Psygnosis - Mercury review
|Release date:||September 2023|
04. Caloris Basin
As much as there’s pleasure in coming upon a great album from a previously unfamiliar band, there’s also fun in reacquainting oneself with a band that’s been off one’s radar for a long period of time, particularly if, as in the case of myself and Psygnosis, there’s been a significant change that’s occurred in the interim.
My one previous encounter with Psygnosis was their 2014 album Human Be[ing], a respectable progressive death metal album that I liked enough at the time to add to my collection, although my prevailing memory of it was its extensive use of samples (upon a relisten, using the whole speech from The Great Dictator is now very overdone, but I can’t remember many other bands sampling Donnie Darko). As it turns out, Human Be[ing] was the final act of note by the band before they underwent an extensive overhaul; only founding member Rémi Vanhove remains from the 2014 line-up. More notably, the instrumental composition of the group has been restructured; there has been no replacement for former vocalist Yohan Oscar, rendering Psygnosis an instrumental-only act, while the conventional metal spine has been bolstered by cellist Raphaël Verguin as a permanent member, following his guest feature on Human Be[ing].
On Mercury, the group’s second with this new arrangement and first with the current line-up, Psygnosis do remain classifiable as a progressive death metal band; there’s plenty of softer, meandering passages among these lengthy songs, but when they up the ante, there’s some ballistic drumming and sharp riffing. The combination of extreme prog with classical stringed instruments has been popularized by Ne Obliviscaris, and it’s not an inappropriate reference point for Mercury; particularly on the song “Caloris Basin”, the jackhammer bass drum-heavy drumwork, the chord choices for the tremolo riffing and the soul-stirring cello, all working in tandem, is very much in the ballpark of recent NeO material.
However, if I was to think of one band that most comes to mind when listening to Mercury, it’s the post-rock compatriots of Psygnosis in Bruit ≤. This obviously isn’t for the extreme metallic parts, but more so due to the ‘cinematic’ aspirations of Psygnosis; there’s continued use of samples and electronics in the quieter passages, and when the cello also comes into play, as in the opening stages of “Eclipse”, it channels some of the atmospheric melancholia of Bruit ≤’s The Machine Is Burning.... In addition to these soft sequences, there’s also some post-rock influence in the heavier sequences; atmospheric tremolo lines are placed above the metal crunch in “Eclipse” and “Öpik-Oort”.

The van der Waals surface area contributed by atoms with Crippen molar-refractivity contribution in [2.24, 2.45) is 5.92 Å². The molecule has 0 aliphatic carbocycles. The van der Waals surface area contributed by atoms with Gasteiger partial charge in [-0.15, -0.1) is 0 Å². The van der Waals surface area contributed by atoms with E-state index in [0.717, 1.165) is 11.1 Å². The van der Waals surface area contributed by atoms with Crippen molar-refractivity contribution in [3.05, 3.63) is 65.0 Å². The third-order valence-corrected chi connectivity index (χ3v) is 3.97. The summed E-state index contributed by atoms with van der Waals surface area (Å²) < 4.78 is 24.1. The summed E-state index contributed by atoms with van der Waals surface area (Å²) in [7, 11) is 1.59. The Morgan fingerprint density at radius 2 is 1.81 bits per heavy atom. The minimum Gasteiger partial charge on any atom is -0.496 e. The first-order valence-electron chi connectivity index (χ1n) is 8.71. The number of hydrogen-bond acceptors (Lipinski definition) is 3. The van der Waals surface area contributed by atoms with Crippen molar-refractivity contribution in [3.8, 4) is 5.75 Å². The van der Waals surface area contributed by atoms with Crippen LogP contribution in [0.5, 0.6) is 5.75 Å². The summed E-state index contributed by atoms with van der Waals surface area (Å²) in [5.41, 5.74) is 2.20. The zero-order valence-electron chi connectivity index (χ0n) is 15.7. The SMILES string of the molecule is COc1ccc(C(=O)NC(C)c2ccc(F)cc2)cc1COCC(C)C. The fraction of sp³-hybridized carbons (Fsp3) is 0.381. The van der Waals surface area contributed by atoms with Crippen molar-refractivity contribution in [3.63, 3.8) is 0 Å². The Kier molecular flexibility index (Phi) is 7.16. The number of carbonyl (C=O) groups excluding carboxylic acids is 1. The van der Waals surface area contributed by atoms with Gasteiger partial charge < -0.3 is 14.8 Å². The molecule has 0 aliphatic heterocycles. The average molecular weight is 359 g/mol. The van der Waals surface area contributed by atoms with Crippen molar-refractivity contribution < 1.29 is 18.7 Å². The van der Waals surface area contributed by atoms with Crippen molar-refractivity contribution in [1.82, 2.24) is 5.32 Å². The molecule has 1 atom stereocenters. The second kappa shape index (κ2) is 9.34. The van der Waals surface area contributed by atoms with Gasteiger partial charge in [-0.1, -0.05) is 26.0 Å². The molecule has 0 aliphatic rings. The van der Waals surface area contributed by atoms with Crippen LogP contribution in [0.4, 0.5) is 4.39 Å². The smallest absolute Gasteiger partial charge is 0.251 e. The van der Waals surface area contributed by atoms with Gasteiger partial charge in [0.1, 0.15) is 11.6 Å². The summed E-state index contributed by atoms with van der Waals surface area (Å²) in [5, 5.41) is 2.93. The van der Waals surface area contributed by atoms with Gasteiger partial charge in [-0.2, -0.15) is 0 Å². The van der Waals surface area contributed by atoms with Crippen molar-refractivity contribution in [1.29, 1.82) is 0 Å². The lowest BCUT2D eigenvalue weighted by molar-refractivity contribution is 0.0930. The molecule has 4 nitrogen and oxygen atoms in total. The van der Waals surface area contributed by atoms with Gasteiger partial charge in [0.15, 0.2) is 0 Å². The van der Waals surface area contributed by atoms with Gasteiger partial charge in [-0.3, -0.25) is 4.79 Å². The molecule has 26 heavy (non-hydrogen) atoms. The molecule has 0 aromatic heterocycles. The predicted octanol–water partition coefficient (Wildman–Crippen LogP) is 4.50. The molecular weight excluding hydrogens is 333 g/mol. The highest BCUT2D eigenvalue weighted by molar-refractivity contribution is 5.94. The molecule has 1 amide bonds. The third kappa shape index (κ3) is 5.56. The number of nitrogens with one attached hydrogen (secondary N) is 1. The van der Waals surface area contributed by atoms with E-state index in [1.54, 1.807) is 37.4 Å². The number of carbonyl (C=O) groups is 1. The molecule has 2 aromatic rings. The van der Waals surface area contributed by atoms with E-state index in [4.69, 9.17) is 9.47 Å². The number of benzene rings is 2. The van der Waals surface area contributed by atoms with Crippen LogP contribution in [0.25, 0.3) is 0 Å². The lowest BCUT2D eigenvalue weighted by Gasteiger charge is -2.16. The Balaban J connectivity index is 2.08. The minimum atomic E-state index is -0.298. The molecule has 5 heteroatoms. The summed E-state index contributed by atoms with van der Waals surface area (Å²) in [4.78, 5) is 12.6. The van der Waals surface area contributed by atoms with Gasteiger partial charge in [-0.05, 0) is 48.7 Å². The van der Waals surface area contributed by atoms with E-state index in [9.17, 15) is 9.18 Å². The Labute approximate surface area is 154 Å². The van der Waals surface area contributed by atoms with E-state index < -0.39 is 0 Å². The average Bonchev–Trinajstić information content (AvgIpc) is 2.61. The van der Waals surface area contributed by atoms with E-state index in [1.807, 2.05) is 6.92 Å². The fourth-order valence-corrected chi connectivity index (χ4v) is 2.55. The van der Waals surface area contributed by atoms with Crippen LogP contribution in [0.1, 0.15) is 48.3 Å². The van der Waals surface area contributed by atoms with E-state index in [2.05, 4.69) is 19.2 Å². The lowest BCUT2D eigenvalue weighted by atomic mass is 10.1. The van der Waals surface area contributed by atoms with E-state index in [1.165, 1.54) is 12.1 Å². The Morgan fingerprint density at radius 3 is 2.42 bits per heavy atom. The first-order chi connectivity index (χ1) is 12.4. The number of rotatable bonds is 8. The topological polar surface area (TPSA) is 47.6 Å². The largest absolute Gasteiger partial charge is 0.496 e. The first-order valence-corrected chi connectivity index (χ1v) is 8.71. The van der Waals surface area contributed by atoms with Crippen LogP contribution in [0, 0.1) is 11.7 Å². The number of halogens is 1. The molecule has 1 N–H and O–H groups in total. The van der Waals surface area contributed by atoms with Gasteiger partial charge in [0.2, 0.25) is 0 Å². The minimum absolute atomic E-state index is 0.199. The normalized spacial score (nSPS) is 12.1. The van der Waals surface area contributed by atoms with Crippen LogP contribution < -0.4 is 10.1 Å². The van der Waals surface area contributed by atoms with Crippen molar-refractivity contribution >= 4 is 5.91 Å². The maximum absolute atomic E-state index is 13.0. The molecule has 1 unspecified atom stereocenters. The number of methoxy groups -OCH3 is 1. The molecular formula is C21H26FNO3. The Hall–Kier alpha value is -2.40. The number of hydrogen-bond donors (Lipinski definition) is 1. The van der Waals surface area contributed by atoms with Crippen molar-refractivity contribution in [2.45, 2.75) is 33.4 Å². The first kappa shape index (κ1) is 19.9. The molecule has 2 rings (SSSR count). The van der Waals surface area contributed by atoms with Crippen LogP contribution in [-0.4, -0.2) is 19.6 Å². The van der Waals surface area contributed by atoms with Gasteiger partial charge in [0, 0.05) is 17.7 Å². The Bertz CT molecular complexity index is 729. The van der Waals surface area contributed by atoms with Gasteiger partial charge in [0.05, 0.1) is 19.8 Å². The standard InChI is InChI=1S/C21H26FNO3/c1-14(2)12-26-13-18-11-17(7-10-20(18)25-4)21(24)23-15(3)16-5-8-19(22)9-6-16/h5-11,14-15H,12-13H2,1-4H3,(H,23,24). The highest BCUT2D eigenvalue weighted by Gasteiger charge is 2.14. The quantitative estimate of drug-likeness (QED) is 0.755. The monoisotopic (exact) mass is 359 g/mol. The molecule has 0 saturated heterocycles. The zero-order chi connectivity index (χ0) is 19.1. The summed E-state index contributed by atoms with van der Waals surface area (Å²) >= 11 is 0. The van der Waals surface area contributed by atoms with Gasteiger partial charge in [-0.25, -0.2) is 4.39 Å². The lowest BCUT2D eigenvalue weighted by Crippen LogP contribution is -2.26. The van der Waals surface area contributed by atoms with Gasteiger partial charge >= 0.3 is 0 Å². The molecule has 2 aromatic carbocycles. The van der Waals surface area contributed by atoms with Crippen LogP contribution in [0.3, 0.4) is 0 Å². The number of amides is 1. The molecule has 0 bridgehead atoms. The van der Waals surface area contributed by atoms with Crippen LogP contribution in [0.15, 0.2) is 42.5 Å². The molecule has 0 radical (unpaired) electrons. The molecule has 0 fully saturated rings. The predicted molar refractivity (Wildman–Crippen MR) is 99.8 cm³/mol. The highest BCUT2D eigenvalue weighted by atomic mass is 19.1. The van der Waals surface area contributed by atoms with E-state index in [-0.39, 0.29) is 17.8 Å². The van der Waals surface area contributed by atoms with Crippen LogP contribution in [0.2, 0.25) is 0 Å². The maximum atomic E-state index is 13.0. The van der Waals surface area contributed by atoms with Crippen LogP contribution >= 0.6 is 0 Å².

Another key element of Mercury also comes in its heavier portions. While prog-death is still part of the Psygnosis fabric, some of the metal on this new album takes a different form. Closer “Uranometria” in particular, but also portions on other songs, have more to do with djent, from the crunching tone to the polyrhythmic chugs. Such sounds were present back on Human Be[ing], but arguably are now an even more logical feature in the band’s writing; there’s plenty of instrumental djent out there, and a lot of it is recorded with aspirations of grandeur, so a cinematic band such as this one has a lot of pre-existing inspiration to draw upon. “Uranometria” fluctuates between the more atmospheric djent, with slow, complex patterns pounding away beneath ambient synths, and full-blooded angular, technical aggression, the latter serving as the vicious middle phase of this 15-minute mammoth of a closer.
With all this considered, has time and a restructuring paid dividends for Psygnosis? I did revisit Human Be[ing] in the build-up to writing this review, and while it does still sound good, I can see why it didn’t have the staying power to find a more prominent place in my music library. One thing that has improved in comparison on Mercury is the production; the muddiness of their 2014 effort has been replaced with a clarity and depth that serves these songs well. Beyond that, Mercury is a nicely atmospheric and at-times stirring release with a good degree of musical variety. It’s not especially memorable, and it’s not left me eager for re-listens, but it generally makes a good impression, particularly on the album highlights “Eclipse” and “Caloris Basin”.
||Written on 23.09.2023 by Hey chief let's talk why not|
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